A Journal of the Plague Year 2020–chapter 13

March 21, a Saturday

Oink, oink: In Washington, lobbyists representing interests from pig farmers to drone makers, “are burning up the phone lines and flooding email inboxes trying to capitalize on the stimulus bills moving quickly through Congress,” says the Times.

We’ve now been away from the city for over two weeks, and as might have been anticipated, New York State is now the epicenter of the epidemic in the U.S.  

Half of the country’s confirmed infections are there, and only 6% of its population: The number of cases is up to 9,000, from under 700 earlier in the week. Allowed to remain open are groceries, takeout restaurants, drug stores, laundromats, and liquor stores. Testing in the city is ahead of that in China and South Korea, with 10,000 people tested on Thursday night.

The IRS moved its federal-tax deadline from April 15 to July 15.

Stocks have fallen 35% from where they were in mid-February.

Around the country, there is a hodgepodge of restrictions. Bars remain open in Knoxville, Tennessee. In Chicago and New York, virtually all public places are shuttered. Los Angeles has ordered its gun shops closed, but allowed to remain open are marijuana dispensaries, news media outlets, some farmers markets, and bicycle repair stores. Also funeral homes.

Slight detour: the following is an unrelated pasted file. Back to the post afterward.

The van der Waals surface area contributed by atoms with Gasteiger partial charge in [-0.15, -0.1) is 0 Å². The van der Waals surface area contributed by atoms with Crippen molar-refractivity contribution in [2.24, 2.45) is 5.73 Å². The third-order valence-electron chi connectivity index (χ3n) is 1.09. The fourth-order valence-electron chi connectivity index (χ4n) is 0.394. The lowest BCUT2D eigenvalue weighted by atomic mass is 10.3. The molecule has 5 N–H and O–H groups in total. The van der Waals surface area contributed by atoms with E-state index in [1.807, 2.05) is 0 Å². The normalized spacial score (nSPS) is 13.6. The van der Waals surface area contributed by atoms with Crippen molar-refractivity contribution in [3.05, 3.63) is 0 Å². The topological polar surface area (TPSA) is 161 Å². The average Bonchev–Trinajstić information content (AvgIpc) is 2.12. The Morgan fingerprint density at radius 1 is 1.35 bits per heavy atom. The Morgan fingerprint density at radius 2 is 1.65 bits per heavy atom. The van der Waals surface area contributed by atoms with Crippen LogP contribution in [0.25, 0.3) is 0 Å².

Internationally, testing varies hugely country by country. Australia had tests in January, thanks to China’s release that month of the coronavirus genetic code. At that same time in Singapore, screening was underway in airports, and South Korean labs were pushing out test kits. Meanwhile, in Europe and the U.S., tests were hard to get and politicians were unfocused, apathetic, and in conflict with each other.

Dinner: more chili con carne, green salad, Maria cookies.

Entertainment: More episodes of Netflix’ The Crown and one episode of The Detectorists, a winning Brit comedy about the obsessions, private woes, and small victories of some metal-detector-wielding nerds. 

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